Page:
Long-Term Care Facility Selection Guide

or, Tips for Selecting a Short-Term/Long-Term Care Facility (Nursing Home)

At some point in your life, you may need to select a care facility either for yourself or, more likely, for someone you love. It may be that the need for full-time care is brief following a hospitalization or injury. Or, the need may be long-term as your loved one may no longer be able to care for himself/herself as the result of dementia, other debilitating illness, or injury.

The process of selecting a short/long-term care facility can be a difficult one. Often the decision needs to be made quickly and occurs within the context of strong emotions such as quilt, fear, and doubt. Therefore, the tips provided below may serve to focus one's thoughts and enable the best decision to be made for all involved.

This checklist is reprinted from the U.S. Department of Health and Human Services except where otherwise noted.

General Guidelines
Look at Daily Life Look at how the nursing home handles payment
Look at the Care Residents Receive Look at the environment
Look at the Care Family Caregivers Receive Other things to note
Your rights as a nursing home resident

General Guidelines

LIST SEVERAL PLACES: Organize a list of homes to inquire about and visit. It may be wise to place your name on as many waiting lists as you can as early as possible. Being on a waiting list does not obligate you to move into that particular home, but this advance planning will give you more options when the final decision is being made.

KNOW YOUR NEEDS: You or your loved one may require some special health services: physical, occupational or speech therapy; oxygen, IV therapy or tube feeding; Alzheimer or young adult services. If you need such services, find out if the home you're looking at provides them--not all homes do. Other issues to consider are the home's location, size and affiliation.

Nursing Home Selection Considerations - Nursing Home Info, Inc.

Selecting a care provider for a loved one is a difficult task. However, identifying the particular needs of your elderly loved one before beginning the search process will help you explore the available alternatives and make an informed decision. The following Needs Assessment Survey will assist you in your search and prepare you to answer the many questions that will be posed by a facility's staff. Once completed, a summary report may be generated to help you evaluate multiple facilities and expedite the selection process.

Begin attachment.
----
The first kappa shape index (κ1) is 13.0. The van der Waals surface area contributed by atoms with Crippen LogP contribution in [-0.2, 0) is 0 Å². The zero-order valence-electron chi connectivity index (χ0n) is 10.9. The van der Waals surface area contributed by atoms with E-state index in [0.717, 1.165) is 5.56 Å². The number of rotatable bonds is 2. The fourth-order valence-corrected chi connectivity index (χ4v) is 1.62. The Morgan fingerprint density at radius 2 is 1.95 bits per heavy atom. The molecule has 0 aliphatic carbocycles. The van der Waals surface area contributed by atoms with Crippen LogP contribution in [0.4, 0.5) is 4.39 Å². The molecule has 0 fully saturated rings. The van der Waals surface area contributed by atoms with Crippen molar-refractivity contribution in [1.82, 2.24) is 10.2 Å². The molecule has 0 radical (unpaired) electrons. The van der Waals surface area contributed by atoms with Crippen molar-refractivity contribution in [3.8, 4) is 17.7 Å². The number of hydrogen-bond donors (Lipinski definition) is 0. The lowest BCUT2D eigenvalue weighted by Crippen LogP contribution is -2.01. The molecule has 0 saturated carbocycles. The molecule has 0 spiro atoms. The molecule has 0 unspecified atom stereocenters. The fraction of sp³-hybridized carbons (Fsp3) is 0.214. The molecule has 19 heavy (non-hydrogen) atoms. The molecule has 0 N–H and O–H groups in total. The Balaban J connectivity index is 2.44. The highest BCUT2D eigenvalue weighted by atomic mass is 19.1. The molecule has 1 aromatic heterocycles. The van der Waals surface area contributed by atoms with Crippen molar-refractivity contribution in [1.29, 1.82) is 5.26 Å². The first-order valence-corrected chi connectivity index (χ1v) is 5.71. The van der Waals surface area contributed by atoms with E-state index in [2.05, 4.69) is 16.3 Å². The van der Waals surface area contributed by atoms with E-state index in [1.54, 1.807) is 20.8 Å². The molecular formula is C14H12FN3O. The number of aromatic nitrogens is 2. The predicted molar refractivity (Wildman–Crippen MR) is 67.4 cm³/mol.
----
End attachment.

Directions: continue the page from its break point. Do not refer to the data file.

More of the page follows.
Needs Assessment Survey

PLAN TO VISIT: Plan to visit several nursing homes. This is one of the most important steps in the process; it gives you an opportunity to do some "comparison shopping." Check with the nursing home for scheduled tours, and then make an appointment with the social worker or staff who handles admissions. If you wish, return at a later time for an unannounced visit.

During your visit, USE YOUR FIVE SENSES and let your senses guide you. Trust your instincts. It is OK to do this. If something doesn't feel right to you, it probably isn't. Your senses can help you question such things as:

When you visit a nursing home, you should carry this checklist with you. It will help you to compare one facility with another, but remember to compare facilities certified in the same category, for example, a skilled nursing facility with another skilled nursing home. Because nursing homes may be licensed in more than one category, always compare similar types of service among facilities.

Look at Daily Life

Look at the Care Residents Receive

Look at the Care Family Caregivers Receive

Look at How the Nursing Home Handles Payment

Look at the Environment

Other Things to Note


Your Rights as a Nursing Home Resident

Published by Minneapolis/St. Paul Metropolitan Area Agency on Aging

Before you are admitted into a nursing home, or within your first five days of occupancy, you must be informed of your rights and responsibilities as a nursing home resident. You should receive a copy of the Nursing Home Residents Bill of Rights. You should also be told about the home's policy for handling complaints. Although most homes do have a policy for handling complaints, residents have the right to call on community agencies for assistance. The Long-Term Care Ombudsman Program (in St. Louis) at 314-298-9222 can assist you with any grievances. If complaints or problems that are brought to the ombudsman attention should be investigated by a unit of government, the ombudsman will work with you to assure that the appropriate agency is notified.